The Gift of the Magi
From 100 Selected Stories: written by O. Henry

This tender tale has all the elements of a classic: it seems new every time you read it.

The Gift of Magi is a tender love story that highlights love as the true spirit of Christmas. It is Christmas eve and Della, the wife of James Dillingham Young, has only one pound 87 cents to buy her husband a present.

After crying over the lack of money, she suddenly remembers one of their greatest treasures – her long lustrous hair. She sells her hair for a price.

The Best Christmas Gift of All [Illustration by Anup Singh]
The Best Christmas Gift of All [Illustration by Anup Singh]

When Jimmy returns home, he is speechless with surprise. Giving her a long hug he tells her he loves her even with her haircut, and then gives her a Christmas present – a set of tortoiseshell combs that she had been admiring!

To buy her the present, he had sold off their other great treasure, his grandfather’s gold watch. And Della had sold her hair to buy an expensive chain for his watch!!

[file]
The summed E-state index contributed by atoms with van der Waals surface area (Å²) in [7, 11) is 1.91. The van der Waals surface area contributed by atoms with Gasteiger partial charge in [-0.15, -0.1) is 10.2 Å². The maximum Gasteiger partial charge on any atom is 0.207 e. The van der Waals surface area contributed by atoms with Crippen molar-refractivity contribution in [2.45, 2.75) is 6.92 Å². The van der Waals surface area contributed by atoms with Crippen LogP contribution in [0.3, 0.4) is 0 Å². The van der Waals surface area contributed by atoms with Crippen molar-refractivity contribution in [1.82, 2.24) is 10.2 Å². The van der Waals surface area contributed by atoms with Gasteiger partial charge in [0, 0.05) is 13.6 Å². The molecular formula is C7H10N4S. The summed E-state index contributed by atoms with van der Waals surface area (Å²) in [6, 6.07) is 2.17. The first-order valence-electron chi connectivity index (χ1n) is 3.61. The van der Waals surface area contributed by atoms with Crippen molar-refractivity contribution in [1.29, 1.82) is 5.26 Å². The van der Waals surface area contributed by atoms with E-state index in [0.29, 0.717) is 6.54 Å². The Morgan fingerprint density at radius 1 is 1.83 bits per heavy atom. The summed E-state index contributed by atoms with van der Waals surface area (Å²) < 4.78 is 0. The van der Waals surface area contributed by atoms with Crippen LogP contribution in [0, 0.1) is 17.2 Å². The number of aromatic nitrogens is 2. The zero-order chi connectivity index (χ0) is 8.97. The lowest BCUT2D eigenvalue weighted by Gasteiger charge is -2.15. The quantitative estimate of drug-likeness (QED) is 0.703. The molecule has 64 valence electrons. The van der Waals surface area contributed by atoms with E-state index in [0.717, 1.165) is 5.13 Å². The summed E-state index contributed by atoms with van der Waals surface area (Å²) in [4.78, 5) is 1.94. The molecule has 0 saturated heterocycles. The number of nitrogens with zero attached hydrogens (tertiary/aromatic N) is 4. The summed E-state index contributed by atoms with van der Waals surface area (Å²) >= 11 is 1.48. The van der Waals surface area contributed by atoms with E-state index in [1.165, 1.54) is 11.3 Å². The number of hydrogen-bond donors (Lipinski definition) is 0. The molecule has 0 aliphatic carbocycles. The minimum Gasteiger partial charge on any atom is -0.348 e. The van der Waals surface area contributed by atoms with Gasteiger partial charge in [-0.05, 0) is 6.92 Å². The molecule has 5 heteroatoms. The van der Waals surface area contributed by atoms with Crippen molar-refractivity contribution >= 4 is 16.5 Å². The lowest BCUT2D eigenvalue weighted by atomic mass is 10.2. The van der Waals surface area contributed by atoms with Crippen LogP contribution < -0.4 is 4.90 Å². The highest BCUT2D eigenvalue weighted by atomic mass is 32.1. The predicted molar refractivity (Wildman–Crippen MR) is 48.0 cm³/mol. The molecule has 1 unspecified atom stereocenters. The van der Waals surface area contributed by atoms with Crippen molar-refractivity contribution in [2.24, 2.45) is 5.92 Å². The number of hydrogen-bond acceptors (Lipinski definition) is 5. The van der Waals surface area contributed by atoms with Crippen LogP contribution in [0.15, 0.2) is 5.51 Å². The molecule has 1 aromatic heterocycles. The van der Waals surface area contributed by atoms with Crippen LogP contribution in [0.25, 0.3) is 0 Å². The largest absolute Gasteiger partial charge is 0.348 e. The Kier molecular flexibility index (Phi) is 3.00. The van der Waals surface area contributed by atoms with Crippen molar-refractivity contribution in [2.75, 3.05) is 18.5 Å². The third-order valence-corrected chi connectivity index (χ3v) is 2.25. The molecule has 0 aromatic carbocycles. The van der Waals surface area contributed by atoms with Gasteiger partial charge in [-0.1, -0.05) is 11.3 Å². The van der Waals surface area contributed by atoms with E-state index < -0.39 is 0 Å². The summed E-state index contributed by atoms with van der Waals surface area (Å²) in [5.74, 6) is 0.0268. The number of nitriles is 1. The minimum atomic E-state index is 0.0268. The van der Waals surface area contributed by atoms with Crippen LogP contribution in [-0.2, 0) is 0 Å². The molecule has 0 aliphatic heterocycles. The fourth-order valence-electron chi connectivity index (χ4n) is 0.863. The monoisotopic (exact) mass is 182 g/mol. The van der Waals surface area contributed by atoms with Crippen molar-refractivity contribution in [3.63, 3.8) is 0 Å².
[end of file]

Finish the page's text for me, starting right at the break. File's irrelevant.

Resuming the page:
An excerpt from the book:

“Dell,” said he, “lets put our Christmas presents away and keep ‘em awhile. They’re too nice to use just at present. I sold the watch to get the money to buy your combs. And now suppose you put the chops on.”

The Magi were the wise men who gave infant Jesus presents that were symbolic of his greatness. But no presents could be as precious as those given by Della to Jimmy and by Jimmy to Della, concludes O Henry. And that is the present of love, which is priceless.

About the Author

O. Henry’s real name was William Sydney Porter. He only had a rudimentary schooling but went on to become a journalist with the Houston Daily Post where he had a regular humourous column. Later, he was indicted for having stolen money from a bank where he worked earlier, and he fled to Honduras.

Three years later, when he returned to be with his dying wife, he was arrested and spent three years in jail. Jail is where he started writing under the pseudonym O. Henry.

366 words | 3 minutes
Readability: Grade 5 (10-11 year old children)
Based on Flesch–Kincaid readability scores

Filed under: book reviews
Tags: #money, #christmas

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